Andy Goldsworthy’s art
From 1980 to 1990, Amy Arbus roamed the streets taking pictures for The Village Voice of “anybody that turns your head.” Her photographs, now on exhibit in NoHo, range from everyday people to celebrities like the Clash.
The gap between how foreigners view Russia and how Russians view themselves is wide and as old as the country itself.
Russian photographer Valeriy Klamm felt that foreign photojournalists who came to work in his country arrive with the pictures they want to send back home already in their head: Bleak images of a cold and desolate place where autocrats lord over drunks.
Klamm, himself, had never photographed much outside of his home city of Novosibirsk, where nearly 2 million people live on the banks of the Ob River in the middle of Siberia.
But in 2000, he started to visit these small towns, camera in hand. He began to ask his photographer friends, both foreign and local, to share images of simple life the rural Russian villages that dot the vast expanse from Europe to the Pacific Ocean.
And in 2009, Klamm started “Birthmarks on the Map,” a collective photo project and website that collects these images in one place.
Photo Credit: Fyodor Telkov, Yekaterinburg, Valeriy Klamm, Novosibirsk, Igor Lagunov, Magnitigorsk
things i told the internet, but didn’t tell my mom
35mm film scans
some pictures about my backwards concept of privacy.
i. it’s getting bad again
ii. this week i am struggling with self doubt and the transition from iced coffee to hot coffee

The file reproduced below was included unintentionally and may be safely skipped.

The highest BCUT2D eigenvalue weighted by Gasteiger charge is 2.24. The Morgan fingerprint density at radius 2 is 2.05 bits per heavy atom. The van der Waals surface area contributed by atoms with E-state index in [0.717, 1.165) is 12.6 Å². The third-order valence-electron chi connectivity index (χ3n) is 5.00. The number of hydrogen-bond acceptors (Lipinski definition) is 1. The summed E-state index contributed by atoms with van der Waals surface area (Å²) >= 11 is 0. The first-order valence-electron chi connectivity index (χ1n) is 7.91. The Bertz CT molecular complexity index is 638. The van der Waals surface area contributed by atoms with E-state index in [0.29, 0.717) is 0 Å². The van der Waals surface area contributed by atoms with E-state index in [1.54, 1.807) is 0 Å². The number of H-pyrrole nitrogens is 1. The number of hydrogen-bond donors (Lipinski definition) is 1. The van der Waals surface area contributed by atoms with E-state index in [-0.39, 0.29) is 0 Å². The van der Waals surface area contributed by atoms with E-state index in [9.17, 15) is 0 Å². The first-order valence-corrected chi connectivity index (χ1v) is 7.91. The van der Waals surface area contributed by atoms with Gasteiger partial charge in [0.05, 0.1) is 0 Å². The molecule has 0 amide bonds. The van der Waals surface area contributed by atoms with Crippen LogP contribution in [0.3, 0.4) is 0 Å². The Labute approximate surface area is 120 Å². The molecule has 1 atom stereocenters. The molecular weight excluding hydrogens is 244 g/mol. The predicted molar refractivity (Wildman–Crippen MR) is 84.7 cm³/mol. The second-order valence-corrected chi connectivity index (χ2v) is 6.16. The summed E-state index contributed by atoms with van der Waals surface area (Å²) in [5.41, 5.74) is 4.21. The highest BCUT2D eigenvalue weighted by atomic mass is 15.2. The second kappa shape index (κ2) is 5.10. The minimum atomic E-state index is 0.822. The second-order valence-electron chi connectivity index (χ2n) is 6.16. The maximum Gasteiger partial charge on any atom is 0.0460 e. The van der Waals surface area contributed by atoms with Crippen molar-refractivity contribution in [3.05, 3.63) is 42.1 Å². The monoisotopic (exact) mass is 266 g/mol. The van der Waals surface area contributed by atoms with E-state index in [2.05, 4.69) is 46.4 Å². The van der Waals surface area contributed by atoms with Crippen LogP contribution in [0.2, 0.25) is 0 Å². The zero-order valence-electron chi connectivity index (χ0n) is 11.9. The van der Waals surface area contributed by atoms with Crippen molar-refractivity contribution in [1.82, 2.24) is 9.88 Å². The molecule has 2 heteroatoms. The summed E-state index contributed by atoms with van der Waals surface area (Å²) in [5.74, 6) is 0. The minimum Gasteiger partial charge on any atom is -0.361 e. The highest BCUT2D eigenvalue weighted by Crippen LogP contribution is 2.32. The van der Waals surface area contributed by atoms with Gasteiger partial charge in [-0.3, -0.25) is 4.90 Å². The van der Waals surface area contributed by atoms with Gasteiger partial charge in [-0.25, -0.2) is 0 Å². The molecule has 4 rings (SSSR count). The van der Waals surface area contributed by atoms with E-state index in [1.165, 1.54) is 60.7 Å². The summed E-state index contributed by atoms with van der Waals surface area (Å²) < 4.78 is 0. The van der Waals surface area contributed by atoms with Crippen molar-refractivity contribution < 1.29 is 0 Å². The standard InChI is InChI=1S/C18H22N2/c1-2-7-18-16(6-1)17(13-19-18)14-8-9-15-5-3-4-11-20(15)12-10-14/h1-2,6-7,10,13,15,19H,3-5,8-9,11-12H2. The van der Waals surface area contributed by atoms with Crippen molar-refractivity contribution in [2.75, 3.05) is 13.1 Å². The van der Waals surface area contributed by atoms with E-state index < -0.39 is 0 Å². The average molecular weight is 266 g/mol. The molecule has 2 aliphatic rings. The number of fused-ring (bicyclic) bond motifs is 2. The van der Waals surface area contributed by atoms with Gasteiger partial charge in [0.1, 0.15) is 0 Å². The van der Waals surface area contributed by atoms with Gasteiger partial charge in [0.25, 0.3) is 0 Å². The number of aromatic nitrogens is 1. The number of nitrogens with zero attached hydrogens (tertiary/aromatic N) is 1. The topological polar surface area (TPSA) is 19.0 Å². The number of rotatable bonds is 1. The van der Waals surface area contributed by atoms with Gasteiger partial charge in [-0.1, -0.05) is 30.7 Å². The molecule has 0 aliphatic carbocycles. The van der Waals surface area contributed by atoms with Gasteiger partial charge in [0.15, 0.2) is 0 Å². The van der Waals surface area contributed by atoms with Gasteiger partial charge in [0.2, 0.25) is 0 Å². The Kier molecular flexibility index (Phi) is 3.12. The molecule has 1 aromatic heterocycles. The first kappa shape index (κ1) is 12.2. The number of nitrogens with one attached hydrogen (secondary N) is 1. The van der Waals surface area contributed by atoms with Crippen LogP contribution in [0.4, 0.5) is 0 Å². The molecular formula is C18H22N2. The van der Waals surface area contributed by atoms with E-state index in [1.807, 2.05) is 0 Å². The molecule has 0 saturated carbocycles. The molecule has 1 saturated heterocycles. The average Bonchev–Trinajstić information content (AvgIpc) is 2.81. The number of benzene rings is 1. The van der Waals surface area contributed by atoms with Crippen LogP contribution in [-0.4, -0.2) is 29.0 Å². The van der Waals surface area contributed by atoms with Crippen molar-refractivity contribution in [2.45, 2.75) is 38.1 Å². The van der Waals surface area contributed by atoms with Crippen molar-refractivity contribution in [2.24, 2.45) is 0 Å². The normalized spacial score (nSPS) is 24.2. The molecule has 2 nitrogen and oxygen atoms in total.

iii. i want to puke and sleep for six days
iv. i still can’t sit on your couch without shaking
v. i need other people to validate that i am important because i can’t do it for myself
vi. no one else has ever told me that i am desirable with the lights on
From the USGS Bee Inventory and Monitoring Lab’s Flickr page come these amazing photos of bees’ heads. Photographed by Sam Droege, these photos offer a glimpse into the micro world of bees that most never see.
Ed note: This new sperm bank for honey bees could help fight colony collapse disorder.
Photo by Dale Morris (South Africa); Northern Kenya
The story behind Sriracha
With a distinctive bottle and taste, Sriracha has gone from an unpronounceable challenge to a staple sauce for many Americans. In the U.S. alone, $60 million worth of the sauce was sold last year alone.
But it wasn’t always such a prevalent item on store shelves. David Tran, the man responsible for popularizing the hot sauce, had a long journey beforehand:
When North Vietnam’s communists took power in South Vietnam, Tran, a major in the South Vietnamese army, fled with his family to the U.S. After settling in Los Angeles, Tran couldn’t find a job — or a hot sauce to his liking.
So he made his own by hand in a bucket, bottled it and drove it to customers in a van. He named his company Huy Fong Foods after the Taiwanese freighter that carried him out of Vietnam.
Read more via our profile of Tran, and his beloved hot sauce.
Photos: Gina Ferazzi, Kirk McKoy / Los Angeles Times
Photographer unknown. Please contact us if you know the original source for this awesome image.
Photographer Christine Zona travels around San Francisco and Los Angeles photographing the awesome and incredibly exuberant participants in the world of competitive air guitar playing.
“These guys are amazing,” Zona says. “They live ‘normal’ lives but become these larger than life characters on stage just once a year. Following their air guitar careers and photographing them has become an addiction.” Zona is currently putting together a book on the series. Check a few photos out below and then be sure to head on over to her website to see more of her work.